k8spacket — are your TLS connections inside the cluster still secure?

Don’t you know the k8spacket tool yet? Check this article.

How long ago did you check if TLS communications in the cluster were secure? You have TLS, so you are secured — is this information good enough for you? Do you know when and where your services or third-party libraries establish TLS communication inside and outside the cluster?


k8spacket has a new feature that helps you understand and monitor the phase of establishing secure connections. New metrics show which workloads establish TLS connections and what kind of version and cipher suites they use. There isn’t a better option to understand the TLS versions and why the cipher suite is so significant for encryption than visit and read how HTTPS works comics. To go deeply about cipher suites, see this article.

In short words:

  • A TLS version tells about the freshness of secure protocol. It’s better secured and less vulnerable in the recent version.
  • A cipher suite contains ciphers used to establish a secure connection and encrypt transmitted data.

In the Kubernetes cluster, there is a lot of secure connection established, not always designed by you, f.e.

  • monitoring stack to external webhook, like slack or opsgenie
  • third-party libraries to external partners, like getting secrets from Key Management Service
  • any statistics sent through tools installed in the cluster like Grafana(see here)
  • incoming traffic from the Internet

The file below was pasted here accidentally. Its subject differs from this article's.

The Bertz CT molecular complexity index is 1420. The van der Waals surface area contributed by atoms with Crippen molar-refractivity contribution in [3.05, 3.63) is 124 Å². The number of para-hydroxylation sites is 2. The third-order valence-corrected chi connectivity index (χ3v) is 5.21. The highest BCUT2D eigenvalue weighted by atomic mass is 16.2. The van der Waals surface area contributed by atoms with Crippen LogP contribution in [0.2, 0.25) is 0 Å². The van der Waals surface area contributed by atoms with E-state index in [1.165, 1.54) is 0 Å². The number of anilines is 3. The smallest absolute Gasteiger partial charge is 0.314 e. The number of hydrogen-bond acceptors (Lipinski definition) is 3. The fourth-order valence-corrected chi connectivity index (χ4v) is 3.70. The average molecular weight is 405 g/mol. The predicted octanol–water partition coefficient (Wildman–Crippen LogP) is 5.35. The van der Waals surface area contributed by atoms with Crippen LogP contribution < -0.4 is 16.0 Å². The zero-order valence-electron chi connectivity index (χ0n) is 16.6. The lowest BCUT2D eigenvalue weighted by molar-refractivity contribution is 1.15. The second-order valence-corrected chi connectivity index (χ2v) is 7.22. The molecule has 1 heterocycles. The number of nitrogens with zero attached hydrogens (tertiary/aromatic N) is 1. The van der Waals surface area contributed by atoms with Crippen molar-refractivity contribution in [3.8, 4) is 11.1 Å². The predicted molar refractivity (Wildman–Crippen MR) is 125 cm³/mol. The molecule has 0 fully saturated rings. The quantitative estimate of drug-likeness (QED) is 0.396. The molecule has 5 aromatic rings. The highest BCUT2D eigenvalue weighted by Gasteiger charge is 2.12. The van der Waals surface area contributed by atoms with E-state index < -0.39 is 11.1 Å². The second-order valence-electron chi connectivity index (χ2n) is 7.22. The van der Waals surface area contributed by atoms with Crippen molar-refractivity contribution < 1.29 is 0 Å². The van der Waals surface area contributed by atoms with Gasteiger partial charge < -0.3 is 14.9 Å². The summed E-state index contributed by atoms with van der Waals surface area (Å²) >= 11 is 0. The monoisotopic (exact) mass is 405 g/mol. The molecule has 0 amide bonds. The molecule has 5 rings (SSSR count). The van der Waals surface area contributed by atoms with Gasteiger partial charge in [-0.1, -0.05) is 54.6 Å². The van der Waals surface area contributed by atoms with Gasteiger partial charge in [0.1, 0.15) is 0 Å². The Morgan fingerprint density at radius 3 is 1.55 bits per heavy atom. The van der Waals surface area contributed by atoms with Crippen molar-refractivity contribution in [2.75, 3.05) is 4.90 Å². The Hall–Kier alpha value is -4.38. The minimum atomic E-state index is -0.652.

k8spacket can pick TLS connections inside the K8S cluster, decode TLS parameters, and show them in the Grafana. There are two dashboards available about it currently:

  • with Prometheus time-series metrics — get information about called the domain and use TLS version and cipher suite
  • with a table-oriented panel to show more details about the server certificate chain and client-supported TLS versions
  • IP, name, and namespace of TLS client workload
  • destination name, IP, domain, and port of the TLS server
  • supported TLS versions and cipher suites by the client
  • chosen TLS version and cipher suite by the server


To install k8spacket, you need to have Helm and Grafana installed. Additionally, the tls-parser extension requires a JSON API plugin.

See all installation steps here.

Additional note

Since version 1.0.0 of k8spacket, the architecture has changed to pluggable. Now, you can write custom extensions with respect an interface of plugin-api and apply them through the helm configuration values file


If you want to check TLS connection parameters used by the clients in the Kubernetes cluster written by you or uses by a third-party library, try the k8spacket tls-parser plugin.

Find the source code at github.com/k8spacket



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